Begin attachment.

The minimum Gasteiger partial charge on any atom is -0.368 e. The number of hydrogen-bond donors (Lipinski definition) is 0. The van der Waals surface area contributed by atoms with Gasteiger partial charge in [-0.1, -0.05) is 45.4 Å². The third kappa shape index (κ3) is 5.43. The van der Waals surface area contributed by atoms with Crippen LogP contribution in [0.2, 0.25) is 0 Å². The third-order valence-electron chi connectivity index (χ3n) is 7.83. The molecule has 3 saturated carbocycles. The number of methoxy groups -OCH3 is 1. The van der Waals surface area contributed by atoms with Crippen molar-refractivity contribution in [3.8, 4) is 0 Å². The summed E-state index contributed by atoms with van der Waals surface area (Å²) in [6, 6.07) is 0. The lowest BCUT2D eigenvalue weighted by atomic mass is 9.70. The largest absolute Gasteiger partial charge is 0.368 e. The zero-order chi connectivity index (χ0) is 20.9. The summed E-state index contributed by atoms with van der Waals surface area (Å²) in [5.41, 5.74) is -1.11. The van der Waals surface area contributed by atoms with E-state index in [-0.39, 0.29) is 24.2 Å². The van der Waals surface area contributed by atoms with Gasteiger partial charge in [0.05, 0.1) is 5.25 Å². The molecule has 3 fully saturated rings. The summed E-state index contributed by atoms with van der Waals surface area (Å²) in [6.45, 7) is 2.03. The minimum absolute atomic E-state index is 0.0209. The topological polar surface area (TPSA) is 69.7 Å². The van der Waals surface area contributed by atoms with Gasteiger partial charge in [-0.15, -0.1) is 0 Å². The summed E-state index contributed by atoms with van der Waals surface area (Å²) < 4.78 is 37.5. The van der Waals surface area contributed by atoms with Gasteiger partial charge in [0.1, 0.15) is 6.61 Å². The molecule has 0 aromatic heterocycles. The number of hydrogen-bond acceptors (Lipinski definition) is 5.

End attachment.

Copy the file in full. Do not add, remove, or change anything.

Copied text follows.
The minimum Gasteiger partial charge on any atom is -0.368 e. The number of hydrogen-bond donors (Lipinski definition) is 0. The van der Waals surface area contributed by atoms with Gasteiger partial charge in [-0.1, -0.05) is 45.4 Å². The third kappa shape index (κ3) is 5.43. The van der Waals surface area contributed by atoms with Crippen LogP contribution in [0.2, 0.25) is 0 Å². The third-order valence-electron chi connectivity index (χ3n) is 7.83. The molecule has 3 saturated carbocycles. The number of methoxy groups -OCH3 is 1. The van der Waals surface area contributed by atoms with Crippen molar-refractivity contribution in [3.8, 4) is 0 Å². The summed E-state index contributed by atoms with van der Waals surface area (Å²) in [6, 6.07) is 0. The lowest BCUT2D eigenvalue weighted by atomic mass is 9.70. The largest absolute Gasteiger partial charge is 0.368 e. The zero-order chi connectivity index (χ0) is 20.9. The summed E-state index contributed by atoms with van der Waals surface area (Å²) in [5.41, 5.74) is -1.11. The van der Waals surface area contributed by atoms with E-state index in [-0.39, 0.29) is 24.2 Å². The van der Waals surface area contributed by atoms with Gasteiger partial charge in [0.05, 0.1) is 5.25 Å². The molecule has 3 fully saturated rings. The summed E-state index contributed by atoms with van der Waals surface area (Å²) in [6.45, 7) is 2.03. The minimum absolute atomic E-state index is 0.0209. The topological polar surface area (TPSA) is 69.7 Å². The van der Waals surface area contributed by atoms with Gasteiger partial charge in [-0.15, -0.1) is 0 Å². The summed E-state index contributed by atoms with van der Waals surface area (Å²) < 4.78 is 37.5. The van der Waals surface area contributed by atoms with Gasteiger partial charge in [0.1, 0.15) is 6.61 Å². The molecule has 0 aromatic heterocycles. The number of hydrogen-bond acceptors (Lipinski definition) is 5.